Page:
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The Mead Recommends: Japan Cuts 2014

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The Horses of Fukushima

祭の馬 (Matsuri no Uma)
 Tuesday, July 15, 6 PM

Fukushima's Minami-soma has a ten-centuries-long tradition of holding the Soma Nomaoi ("chasing wild horses") festival to celebrate the horse's great contribution to human society. Following the meltdown of the Fukushima Daiichi Nuclear Power Plant in the wake of the March 11, 2011 earthquake and tsunami, local people were forced to flee the area. Rancher Shinichiro Tanaka returned to find his horses dead or starving, and refused to obey the government's orders to kill them. While many racehorses are slaughtered for horsemeat, his horses had been subjected to radiation and were inedible. Yoju Matsubayashi, whose Fukushima: Memories of the Lost Landscape is one of the most impressive documentaries made immediately after the disaster, spent the summer of 2011 helping Tanaka take care of his horses. In documenting their rehabilitation, he has produced a profound meditation on these animals who live as testaments to the tragic bargain human society made with nuclear power.

Visit the Japan Society's website to find out more information and buy tickets.

Japan. 2013. 74 min. DCP, in Japanese with English subtitles. Directed by Yoju Matsubayashi. Note: Some scenes contain graphic animal imagery.

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Tale of a Butcher Shop

ある精肉店のはなし (Aru Seinikuten no Hanashi)
 Saturday, July 19, 12 PM

The Kitades run a butcher shop in Kaizuka City outside Osaka, raising and slaughtering cattle to sell the meat in their store. The seventh generation of their family's business, they are descendants of the buraku people, a social minority held over from the caste system abolished in the 19th century that is still subject to discrimination. As the Kitades are forced to make the difficult decision to shut down their slaughterhouse, the question posed by the film is whether doing this will also result in the deconstruction of the prejudices imposed on them. Though primarily documenting the process of their work with meticulous detail, Aya Hanabusa also touches on the Kitades' participation in the buraku liberation movement. Hanabusa's heartfelt portrait expands from the story of an old-fashioned family business competing with corporate supermarkets, toward a subtle and sophisticated critique of social exclusion and the persistence of ancient prejudices.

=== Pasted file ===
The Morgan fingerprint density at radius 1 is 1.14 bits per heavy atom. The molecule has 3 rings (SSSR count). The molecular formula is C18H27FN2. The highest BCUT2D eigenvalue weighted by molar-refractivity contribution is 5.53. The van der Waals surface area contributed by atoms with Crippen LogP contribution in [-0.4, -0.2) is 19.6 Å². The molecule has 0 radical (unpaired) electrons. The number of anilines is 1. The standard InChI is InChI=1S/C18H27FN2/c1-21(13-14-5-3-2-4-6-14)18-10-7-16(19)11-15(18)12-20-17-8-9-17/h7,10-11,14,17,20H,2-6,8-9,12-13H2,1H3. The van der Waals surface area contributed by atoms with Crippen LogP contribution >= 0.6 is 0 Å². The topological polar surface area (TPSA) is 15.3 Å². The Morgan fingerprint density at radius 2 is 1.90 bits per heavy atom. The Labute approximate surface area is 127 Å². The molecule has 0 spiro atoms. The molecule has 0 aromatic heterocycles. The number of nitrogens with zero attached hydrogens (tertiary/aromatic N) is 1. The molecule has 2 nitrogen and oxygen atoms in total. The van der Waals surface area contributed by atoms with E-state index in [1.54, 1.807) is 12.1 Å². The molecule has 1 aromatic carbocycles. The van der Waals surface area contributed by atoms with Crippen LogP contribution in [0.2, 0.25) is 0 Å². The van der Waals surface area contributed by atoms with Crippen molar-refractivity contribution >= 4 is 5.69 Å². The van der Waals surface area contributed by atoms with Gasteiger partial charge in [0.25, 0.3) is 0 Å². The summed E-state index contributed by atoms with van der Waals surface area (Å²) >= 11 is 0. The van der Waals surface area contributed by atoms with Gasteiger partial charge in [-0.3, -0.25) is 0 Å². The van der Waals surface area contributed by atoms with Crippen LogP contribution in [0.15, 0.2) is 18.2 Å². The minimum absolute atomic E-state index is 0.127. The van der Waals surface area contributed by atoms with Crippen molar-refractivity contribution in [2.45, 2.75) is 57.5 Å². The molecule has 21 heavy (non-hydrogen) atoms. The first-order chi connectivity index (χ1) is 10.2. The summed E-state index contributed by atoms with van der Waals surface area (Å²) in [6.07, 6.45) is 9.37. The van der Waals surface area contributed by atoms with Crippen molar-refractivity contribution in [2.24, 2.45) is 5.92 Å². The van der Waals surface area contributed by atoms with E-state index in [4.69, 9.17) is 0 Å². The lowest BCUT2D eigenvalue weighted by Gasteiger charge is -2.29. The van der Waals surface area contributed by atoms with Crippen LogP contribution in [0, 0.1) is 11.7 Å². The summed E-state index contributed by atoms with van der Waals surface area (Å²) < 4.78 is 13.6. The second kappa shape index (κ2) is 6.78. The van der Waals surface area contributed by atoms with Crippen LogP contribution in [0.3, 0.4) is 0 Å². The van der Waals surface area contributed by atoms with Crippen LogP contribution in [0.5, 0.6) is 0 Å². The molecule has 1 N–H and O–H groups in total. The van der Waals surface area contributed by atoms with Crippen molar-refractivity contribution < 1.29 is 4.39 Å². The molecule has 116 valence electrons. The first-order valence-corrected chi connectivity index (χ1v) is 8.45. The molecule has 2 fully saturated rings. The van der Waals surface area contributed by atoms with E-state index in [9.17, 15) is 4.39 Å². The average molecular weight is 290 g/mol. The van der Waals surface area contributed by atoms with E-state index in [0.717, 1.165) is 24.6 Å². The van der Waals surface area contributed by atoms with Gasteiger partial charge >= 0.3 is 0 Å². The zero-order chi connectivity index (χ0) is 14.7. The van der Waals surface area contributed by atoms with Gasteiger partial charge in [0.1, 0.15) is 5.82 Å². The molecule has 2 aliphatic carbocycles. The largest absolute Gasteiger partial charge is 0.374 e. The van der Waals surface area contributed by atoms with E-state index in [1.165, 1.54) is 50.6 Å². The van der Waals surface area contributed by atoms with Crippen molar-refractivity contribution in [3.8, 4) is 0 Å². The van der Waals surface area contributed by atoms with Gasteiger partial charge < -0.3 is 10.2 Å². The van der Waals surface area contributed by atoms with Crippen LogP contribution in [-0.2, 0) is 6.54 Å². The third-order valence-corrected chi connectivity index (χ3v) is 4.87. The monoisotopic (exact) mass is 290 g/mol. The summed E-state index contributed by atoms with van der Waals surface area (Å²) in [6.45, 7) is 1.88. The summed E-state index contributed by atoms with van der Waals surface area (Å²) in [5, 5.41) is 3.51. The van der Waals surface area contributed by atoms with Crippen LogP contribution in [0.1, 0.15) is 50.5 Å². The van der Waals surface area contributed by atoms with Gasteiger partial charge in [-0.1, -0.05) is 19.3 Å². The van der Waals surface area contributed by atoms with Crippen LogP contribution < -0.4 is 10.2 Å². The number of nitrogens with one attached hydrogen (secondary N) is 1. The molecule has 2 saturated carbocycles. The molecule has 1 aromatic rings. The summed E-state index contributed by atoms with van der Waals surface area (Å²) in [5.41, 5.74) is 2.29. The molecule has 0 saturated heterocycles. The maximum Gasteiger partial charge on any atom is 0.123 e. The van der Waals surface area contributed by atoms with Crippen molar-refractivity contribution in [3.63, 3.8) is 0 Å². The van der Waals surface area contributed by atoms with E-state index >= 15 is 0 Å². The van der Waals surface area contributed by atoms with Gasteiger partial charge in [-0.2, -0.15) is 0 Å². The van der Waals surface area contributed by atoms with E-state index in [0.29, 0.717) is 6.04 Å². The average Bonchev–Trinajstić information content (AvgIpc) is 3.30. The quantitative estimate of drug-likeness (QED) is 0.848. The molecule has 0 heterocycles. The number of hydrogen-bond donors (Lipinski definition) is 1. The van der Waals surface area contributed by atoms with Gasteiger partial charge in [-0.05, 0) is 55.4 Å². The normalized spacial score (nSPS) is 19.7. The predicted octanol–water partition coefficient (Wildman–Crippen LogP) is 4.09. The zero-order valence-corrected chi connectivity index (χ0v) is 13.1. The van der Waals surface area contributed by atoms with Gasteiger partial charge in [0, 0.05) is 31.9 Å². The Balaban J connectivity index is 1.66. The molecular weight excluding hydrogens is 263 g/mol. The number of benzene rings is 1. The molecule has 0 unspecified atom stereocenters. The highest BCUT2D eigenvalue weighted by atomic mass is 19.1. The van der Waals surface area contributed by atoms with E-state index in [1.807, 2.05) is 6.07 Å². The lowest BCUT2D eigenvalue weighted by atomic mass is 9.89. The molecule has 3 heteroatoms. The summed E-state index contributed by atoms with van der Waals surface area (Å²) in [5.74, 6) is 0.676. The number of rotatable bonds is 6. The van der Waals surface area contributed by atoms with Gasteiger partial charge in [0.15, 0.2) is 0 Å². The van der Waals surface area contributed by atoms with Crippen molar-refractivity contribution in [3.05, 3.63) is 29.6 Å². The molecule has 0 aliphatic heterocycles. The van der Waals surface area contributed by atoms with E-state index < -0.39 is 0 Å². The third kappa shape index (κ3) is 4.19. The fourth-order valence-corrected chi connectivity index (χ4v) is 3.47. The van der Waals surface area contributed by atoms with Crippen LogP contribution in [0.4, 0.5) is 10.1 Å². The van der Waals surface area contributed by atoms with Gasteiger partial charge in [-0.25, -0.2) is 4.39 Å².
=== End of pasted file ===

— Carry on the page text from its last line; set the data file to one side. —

Japan. 2013. 108 min. DCP, in Japanese with English subtitles. Directed by Aya Hanabusa. Note: Some scenes contain graphic animal imagery.

Visit the Japan Society's website to find out more information and buy tickets.

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